Tom Emmer, a representative for Minnesota in the United States House of Representatives, has proposed a piece of legislation that, if passed, would prevent the Federal Reserve from launching a central bank digital currency, also known as CBDC.
In a statement made on February 22, Representative Emmer said that he had sponsored the “CBDC Anti-Surveillance State Act” in what seemed to be an attempt to preserve the right to financial privacy held by the people of the United States. The legislator from Minnesota claims that the measure has the potential to prevent the Federal Reserve from issuing a digital dollar “directly to anybody,” prevent the central bank from basing monetary policy on a CBDC, and mandate transparency for initiatives relating to digital dollars.
According to Emmer, “Any digital version of the currency must respect our American principles of privacy, individual sovereignty, and free market competitiveness.” (Any digital version of the dollar must uphold our American values.) “If we settle for anything less than this, we are inviting the creation of a harmful monitoring instrument.”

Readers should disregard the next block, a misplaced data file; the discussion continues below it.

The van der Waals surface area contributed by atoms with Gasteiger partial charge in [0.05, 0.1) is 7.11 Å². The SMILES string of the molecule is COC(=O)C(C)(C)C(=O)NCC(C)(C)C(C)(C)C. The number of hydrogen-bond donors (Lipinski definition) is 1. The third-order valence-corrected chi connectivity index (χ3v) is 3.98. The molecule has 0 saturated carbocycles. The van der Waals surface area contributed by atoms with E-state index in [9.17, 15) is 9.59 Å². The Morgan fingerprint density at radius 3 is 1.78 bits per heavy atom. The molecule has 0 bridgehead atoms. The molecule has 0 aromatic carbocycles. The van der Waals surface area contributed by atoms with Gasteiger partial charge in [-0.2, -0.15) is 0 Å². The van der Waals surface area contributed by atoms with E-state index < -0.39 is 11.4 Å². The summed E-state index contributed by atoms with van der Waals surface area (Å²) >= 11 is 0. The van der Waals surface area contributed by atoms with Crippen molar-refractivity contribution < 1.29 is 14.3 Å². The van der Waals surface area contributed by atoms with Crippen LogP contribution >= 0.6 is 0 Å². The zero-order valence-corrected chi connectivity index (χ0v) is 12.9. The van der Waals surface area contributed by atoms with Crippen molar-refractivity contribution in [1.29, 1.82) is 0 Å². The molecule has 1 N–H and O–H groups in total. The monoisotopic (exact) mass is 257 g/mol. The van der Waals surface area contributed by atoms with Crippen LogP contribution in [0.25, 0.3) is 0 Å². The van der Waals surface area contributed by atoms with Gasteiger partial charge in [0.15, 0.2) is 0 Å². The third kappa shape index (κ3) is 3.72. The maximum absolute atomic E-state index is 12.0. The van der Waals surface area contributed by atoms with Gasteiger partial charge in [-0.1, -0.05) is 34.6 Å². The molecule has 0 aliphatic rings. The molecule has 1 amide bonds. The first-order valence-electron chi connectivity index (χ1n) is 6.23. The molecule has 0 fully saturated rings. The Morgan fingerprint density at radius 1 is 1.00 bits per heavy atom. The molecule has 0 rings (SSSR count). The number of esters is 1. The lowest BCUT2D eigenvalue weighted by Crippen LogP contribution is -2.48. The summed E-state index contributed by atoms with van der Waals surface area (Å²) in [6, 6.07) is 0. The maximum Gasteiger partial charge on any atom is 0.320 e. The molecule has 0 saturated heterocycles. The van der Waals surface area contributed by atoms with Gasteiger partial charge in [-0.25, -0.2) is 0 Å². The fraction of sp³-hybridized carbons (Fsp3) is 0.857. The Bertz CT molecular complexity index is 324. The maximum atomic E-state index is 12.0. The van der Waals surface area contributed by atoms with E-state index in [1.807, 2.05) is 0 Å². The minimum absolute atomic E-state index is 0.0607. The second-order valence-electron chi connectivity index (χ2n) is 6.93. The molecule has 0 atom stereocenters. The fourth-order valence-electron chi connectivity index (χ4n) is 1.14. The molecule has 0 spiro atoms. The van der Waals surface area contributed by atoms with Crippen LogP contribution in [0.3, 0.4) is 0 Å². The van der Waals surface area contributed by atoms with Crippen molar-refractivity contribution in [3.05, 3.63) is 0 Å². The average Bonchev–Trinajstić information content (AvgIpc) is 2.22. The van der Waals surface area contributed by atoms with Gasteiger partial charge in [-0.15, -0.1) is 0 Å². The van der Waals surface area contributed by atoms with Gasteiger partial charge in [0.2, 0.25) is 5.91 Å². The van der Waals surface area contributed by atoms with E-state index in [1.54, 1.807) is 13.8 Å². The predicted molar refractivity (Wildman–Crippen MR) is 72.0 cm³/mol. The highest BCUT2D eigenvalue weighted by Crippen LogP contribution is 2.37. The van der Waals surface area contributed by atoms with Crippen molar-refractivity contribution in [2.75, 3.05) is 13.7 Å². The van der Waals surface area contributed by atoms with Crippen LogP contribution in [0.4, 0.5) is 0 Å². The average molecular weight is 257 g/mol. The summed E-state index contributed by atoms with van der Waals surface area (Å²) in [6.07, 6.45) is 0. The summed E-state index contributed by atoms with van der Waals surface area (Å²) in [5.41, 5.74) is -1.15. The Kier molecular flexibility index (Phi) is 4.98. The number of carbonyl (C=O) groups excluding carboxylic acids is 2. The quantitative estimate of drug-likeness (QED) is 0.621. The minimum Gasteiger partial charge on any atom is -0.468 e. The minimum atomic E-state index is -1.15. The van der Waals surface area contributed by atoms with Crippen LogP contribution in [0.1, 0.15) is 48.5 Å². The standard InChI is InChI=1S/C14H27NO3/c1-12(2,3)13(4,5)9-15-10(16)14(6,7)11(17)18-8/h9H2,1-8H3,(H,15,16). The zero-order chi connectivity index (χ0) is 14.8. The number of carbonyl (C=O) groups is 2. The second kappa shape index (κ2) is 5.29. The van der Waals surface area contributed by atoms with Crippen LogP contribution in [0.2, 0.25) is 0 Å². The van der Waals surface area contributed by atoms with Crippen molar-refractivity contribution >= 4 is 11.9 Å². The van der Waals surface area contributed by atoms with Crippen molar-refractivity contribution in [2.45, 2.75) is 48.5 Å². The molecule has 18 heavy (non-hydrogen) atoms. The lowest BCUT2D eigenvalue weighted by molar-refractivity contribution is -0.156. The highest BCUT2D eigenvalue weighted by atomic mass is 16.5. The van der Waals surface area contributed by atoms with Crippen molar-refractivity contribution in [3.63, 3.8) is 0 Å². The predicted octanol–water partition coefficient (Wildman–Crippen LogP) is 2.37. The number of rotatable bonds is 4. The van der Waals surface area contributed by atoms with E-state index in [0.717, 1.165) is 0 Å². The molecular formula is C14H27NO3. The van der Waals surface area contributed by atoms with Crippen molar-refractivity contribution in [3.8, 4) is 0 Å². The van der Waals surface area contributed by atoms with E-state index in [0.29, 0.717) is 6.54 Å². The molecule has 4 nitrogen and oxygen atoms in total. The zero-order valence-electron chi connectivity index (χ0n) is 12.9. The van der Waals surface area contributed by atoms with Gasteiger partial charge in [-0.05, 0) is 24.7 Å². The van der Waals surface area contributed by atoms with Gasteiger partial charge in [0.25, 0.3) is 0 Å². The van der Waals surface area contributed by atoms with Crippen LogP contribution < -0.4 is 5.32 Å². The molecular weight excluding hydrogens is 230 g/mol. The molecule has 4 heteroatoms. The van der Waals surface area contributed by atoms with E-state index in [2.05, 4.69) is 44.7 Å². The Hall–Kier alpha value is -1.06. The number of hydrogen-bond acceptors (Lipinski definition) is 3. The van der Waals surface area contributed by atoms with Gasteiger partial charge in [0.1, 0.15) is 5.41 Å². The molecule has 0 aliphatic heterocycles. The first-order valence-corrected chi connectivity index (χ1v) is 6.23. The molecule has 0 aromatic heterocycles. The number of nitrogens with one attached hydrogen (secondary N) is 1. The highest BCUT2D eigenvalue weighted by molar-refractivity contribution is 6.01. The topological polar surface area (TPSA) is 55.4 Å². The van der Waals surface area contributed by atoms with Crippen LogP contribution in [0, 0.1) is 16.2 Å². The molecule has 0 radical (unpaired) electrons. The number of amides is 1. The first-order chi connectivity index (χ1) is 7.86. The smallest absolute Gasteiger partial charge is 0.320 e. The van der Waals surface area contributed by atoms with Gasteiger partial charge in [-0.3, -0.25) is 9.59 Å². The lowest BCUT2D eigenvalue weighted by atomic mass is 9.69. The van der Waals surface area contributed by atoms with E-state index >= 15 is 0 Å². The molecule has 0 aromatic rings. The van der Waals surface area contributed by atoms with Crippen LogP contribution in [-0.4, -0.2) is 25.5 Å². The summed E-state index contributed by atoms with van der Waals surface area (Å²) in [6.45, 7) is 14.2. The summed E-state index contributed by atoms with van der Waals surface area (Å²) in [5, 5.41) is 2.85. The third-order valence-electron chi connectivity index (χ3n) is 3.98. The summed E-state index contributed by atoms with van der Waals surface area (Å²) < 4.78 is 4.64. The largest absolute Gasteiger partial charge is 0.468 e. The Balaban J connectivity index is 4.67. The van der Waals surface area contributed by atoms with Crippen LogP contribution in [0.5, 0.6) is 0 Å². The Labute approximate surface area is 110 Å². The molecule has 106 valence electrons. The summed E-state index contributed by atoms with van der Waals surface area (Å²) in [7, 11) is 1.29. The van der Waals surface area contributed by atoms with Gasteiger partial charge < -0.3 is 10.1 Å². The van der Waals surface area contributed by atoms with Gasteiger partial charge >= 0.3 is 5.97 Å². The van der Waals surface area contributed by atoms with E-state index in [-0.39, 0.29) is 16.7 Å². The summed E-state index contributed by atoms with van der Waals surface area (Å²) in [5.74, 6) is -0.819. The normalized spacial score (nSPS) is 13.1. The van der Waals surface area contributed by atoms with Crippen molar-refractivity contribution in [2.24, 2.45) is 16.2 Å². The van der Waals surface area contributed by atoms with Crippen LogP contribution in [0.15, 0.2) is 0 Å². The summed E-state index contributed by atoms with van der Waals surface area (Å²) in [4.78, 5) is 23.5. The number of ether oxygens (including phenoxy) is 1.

The law was praised by a significant number of people on social media for being a step in the right direction. Dan Held, a Bitcoiner, praised Emmer’s efforts, while other supporters of the law cited the protection of their financial privacy as one of the reasons they backed the proposal.
In January 2022, during the last session of Congress in which Republicans had a minority position in the House, Emmer submitted a measure with almost identical language. The lawmaker from the United States cited “China’s digital authoritarianism” as the reason for limiting the Fed’s authority on a digital dollar at the time. At the time, China had announced that its digital yuan would be available to foreign athletes competing in the Beijing 2022 Winter Olympics, and the country continues to move forward with the project.
Representative Emmer has been regarded a crypto-friendly legislator for a significant portion of his recent tenure in office, during which he has been asking for the government to pull down regulation in order to stimulate innovation within the sector. In December, he sent a request to the head of the Securities and Exchange Commission, Gary Gensler, asking him to testify in front of Congress to “address questions regarding the consequences of his regulatory failures.”